Youth Bridges Program - Buffalo teachings and Indigenous History for newcomer and indigenous youth

Posted in Community Programs / Youth

Youth Bridges Program - Buffalo teachings and Indigenous History for newcomer and indigenous youth

Newcomer and Indigenous youth come together to learn about the Buffalo.     

The (Regina Open Door Society - RODS) youth team is pleased to announce that on Wednesday April 4th & Thursday April 5th, our newcomer youth along with Indigenous youth from North Central Family Centre participated in the Youth Bridges program by attending a workshop on Buffalo and learning about traditional Indigenous teachings.  

The Youth team would like to thank Common Weal Community Arts for helping to facilitate the program, we would also like to thank Joely BigEagle-Kaquahtooway for facilitating the event and for discussing on the importance of Buffalo and connecting the history through Buffalo parfleche.

The Youth team would also like to acknowledge the Multicultural Council of Saskatchewan and North Central Family Centre for their time and dedication on this project.

The two day workshop was held at Mâmawêyatitan Centre, where the Newcomer and Indigenous youth built cross-cultural friendships, learned the history of Indigenous people throughout Canada, and learned how to create Buffalo parfleche. The youth were also able to spend time reflecting on, and discussing the workshop.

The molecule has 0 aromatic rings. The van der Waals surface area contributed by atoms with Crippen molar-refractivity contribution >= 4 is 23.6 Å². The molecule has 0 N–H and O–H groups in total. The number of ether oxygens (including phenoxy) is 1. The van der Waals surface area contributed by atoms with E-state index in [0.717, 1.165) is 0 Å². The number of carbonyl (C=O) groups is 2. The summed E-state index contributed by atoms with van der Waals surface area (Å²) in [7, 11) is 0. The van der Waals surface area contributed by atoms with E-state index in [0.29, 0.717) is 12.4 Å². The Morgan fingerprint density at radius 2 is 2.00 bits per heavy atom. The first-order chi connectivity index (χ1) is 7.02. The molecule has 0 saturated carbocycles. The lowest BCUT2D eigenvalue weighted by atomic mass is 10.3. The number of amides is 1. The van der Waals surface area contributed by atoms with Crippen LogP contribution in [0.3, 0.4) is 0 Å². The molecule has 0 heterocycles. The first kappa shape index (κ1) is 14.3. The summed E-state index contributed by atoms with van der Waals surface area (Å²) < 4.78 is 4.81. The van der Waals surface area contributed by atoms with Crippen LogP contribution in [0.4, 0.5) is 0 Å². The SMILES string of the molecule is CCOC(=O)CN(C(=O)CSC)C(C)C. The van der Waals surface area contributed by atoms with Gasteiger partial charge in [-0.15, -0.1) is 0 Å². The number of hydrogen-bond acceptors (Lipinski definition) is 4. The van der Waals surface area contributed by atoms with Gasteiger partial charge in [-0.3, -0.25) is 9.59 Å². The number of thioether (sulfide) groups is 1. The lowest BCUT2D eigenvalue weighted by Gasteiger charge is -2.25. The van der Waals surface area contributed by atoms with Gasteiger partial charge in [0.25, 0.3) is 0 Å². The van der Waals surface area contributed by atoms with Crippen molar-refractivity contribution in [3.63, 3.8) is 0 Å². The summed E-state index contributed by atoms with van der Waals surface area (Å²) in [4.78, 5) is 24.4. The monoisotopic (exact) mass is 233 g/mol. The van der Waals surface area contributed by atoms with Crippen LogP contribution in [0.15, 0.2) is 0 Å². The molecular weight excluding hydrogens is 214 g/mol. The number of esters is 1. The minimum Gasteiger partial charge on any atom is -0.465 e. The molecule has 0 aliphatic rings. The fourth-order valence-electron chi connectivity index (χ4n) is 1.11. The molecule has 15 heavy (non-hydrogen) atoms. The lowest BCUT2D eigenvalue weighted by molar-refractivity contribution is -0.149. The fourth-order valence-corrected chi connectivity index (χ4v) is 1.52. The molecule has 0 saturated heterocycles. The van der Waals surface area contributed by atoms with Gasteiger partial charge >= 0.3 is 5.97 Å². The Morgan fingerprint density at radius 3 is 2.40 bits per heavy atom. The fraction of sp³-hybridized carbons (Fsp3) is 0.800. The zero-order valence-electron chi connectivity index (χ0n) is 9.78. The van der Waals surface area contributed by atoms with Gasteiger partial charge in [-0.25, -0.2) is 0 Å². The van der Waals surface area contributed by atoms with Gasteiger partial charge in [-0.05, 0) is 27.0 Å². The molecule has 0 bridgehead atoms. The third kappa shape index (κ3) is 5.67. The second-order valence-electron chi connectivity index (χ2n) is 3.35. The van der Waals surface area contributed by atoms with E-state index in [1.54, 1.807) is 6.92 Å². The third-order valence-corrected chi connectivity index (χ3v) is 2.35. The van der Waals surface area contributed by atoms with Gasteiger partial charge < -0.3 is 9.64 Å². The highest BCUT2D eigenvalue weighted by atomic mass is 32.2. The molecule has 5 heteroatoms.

The second half of the program concluded with a potluck, buffalo was provided by Joely BigEagle-Kaquahtooway and the Indigenous and Newcomer youth shared their traditional food!


Definition: A parfleche is a Native American rawhide container. Enveloped-shaped perfleches have historically been used to contain items such as dried meats and pemmican.

The word was originally used by French fur traders, and derives from the French language parer meaning "to parry" or "to defend", and flèche meaning "arrow", so called because the hide was tough enough to be used as a shield.

Traditionally women are the main creators of parfleches, first painting stretched out raw hides, then shaping them into their final form. In contemporary culture, both women and men make them.

The bags are traditionally decorated with a distinctive style of graphic artwork, usually depicting landscape features such as rivers and mountains, and even serving as maps. (from wikipedia)